What I've been thinking, and I need to go back and take a look at the source for DispatchAction to make sure I'm thinking along the proper lines, is to write a FormDispatchAction. If I remember correctly, dispatch action checks the request for the specified parameter value and dispatches accordingly. Again, I'm thinking aloud and haven't done all the necessary investigation to determine if this is all necessary, but I believe using <html:img> to submit, and without any javascript, does not leave a decent value in the request to dispatch off of. So this FormDispatchAction I'm thinking of would instead dispatch off of the value of a specified ActionForm property. This would allow you to write an ActionForm using ImageButtonBeans and a getSelected() method as shown by Ted Husted in the link I gave above.

This would probably also work for any other set of buttons with different names. Let's say we have the following jsp:



And given this ActionForm:



Then we would have our hypothetical implementation of FormDispatchAction dispatch on the "submitted" parameter.



And finally our implementation of FormDispatchAction:



Well, that's a sketch of what I've got rolling around in my head anyway. It seems something like this might be useful.
[ January 29, 2005: Message edited by: Jason Menard ]
Junilu Lacar
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Joined: Feb 26, 2001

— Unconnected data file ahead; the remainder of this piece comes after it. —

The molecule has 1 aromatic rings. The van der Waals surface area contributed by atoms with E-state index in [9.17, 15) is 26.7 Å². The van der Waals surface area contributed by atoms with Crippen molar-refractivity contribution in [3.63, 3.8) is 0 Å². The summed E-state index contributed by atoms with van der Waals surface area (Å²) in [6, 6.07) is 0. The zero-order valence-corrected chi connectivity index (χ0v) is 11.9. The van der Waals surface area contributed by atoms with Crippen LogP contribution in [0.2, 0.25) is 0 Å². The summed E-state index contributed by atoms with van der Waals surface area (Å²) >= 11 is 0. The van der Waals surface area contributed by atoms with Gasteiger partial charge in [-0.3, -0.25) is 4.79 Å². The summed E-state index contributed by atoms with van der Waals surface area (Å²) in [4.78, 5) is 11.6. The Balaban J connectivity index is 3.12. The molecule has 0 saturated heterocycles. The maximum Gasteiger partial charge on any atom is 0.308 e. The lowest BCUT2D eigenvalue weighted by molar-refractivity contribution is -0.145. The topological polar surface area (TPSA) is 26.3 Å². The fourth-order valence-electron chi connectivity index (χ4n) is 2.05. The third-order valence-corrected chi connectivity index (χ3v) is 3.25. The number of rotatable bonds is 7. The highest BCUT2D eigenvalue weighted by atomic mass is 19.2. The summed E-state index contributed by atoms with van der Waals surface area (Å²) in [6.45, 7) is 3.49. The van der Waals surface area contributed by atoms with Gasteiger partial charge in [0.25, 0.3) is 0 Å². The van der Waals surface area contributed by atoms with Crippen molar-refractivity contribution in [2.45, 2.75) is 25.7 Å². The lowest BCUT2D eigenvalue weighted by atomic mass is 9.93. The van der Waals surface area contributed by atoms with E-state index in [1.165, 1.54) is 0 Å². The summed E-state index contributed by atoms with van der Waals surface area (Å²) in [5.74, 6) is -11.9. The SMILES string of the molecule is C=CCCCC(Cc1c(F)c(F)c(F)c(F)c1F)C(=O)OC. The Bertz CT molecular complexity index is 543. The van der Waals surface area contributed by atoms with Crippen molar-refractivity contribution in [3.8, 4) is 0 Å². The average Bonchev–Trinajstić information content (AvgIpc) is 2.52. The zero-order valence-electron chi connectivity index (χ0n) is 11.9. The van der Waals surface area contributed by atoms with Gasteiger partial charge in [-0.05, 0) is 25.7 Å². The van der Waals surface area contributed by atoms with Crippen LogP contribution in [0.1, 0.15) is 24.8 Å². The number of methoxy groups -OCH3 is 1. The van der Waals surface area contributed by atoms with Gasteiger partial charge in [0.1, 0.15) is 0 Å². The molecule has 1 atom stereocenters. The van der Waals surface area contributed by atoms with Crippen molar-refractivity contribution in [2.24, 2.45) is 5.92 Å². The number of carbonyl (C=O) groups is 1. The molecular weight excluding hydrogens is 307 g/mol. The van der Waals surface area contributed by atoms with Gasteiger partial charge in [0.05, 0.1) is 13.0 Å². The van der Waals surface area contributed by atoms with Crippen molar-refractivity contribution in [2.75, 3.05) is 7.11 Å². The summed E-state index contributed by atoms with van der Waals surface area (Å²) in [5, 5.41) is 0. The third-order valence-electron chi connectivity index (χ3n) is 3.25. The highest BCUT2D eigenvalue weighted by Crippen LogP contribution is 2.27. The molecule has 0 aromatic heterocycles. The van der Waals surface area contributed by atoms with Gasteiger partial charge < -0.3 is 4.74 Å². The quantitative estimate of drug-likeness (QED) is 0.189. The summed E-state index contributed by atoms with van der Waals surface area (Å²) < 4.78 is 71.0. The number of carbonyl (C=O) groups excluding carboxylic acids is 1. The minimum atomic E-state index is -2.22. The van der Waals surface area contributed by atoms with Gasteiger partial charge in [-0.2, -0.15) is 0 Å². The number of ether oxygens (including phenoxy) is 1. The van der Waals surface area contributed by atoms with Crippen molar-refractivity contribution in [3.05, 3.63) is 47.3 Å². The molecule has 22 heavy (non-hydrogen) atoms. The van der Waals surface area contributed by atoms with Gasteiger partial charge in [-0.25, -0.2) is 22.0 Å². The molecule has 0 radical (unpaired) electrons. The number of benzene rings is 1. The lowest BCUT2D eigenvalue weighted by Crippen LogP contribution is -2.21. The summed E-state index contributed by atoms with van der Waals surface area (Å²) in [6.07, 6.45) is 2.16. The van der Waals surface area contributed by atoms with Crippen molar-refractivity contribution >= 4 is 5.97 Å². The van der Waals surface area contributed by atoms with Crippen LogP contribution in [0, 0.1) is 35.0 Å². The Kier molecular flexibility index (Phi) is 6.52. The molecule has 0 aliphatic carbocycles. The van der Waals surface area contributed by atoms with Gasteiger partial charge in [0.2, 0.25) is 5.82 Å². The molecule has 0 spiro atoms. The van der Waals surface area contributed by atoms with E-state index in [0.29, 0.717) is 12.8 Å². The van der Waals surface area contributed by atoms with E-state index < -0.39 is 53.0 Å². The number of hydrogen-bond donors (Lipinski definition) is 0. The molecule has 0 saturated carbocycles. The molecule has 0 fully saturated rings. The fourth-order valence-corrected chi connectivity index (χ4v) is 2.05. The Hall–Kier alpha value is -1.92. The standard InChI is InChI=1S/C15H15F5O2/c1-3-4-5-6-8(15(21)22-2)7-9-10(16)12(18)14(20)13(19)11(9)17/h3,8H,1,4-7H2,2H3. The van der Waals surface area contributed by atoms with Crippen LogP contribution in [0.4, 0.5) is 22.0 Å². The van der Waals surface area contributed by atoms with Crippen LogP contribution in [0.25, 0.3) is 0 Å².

Posts: 4419
    
    5

I used Husted's getSelected() method with image buttons in the past (I recall making some tweaks to it but unfortunately I didn't take that code with me when I left the project) Anyway, the one thing I remember not liking about it was that I had to change the ActionForm if a button was added or removed. If there were a way to use a Map-backed property in the form to capture which image button was selected, that would be better because the ActionForm would not need to be changed when an image button is added or removed.

The Map-backed property dispatcher was actually inspired by the method you describe. The FormCommand component simplifies the code in that it eliminates the need for getSubmitted() and having to add fields for each possible button. You would write:

Junilu Lacar
Bartender

Joined: Feb 26, 2001
Posts: 4419
    
    5

Originally posted by Jason Menard:




I don't know, maybe it's just me but there's just something about using the parameter attribute of the action mapping that I don't like. Maybe it's because 3 or 4 months down the road, when I need to revisit the Action, I have to pause and stare at the code and ask myself "Now, how does the dispatching work for this action again?" Somehow, I never seem to remember right away that I need to look at the struts-config and check the parameter. Just not very intuitive to me. YMMV.
Marc Peabody
pie sneak
Sheriff

Joined: Feb 05, 2003
Posts: 4727

Julilu or Jason,

Would you mind giving feedback on my method?

Also, Junilu, I don't understand why you use that FormCommand object. Was it to make the functionality reusable? If so, why not extend ActionForm to handle it like my solution (DispatchSmartForm)?
 
 
subject: [Struts Recipes] Dispatching actions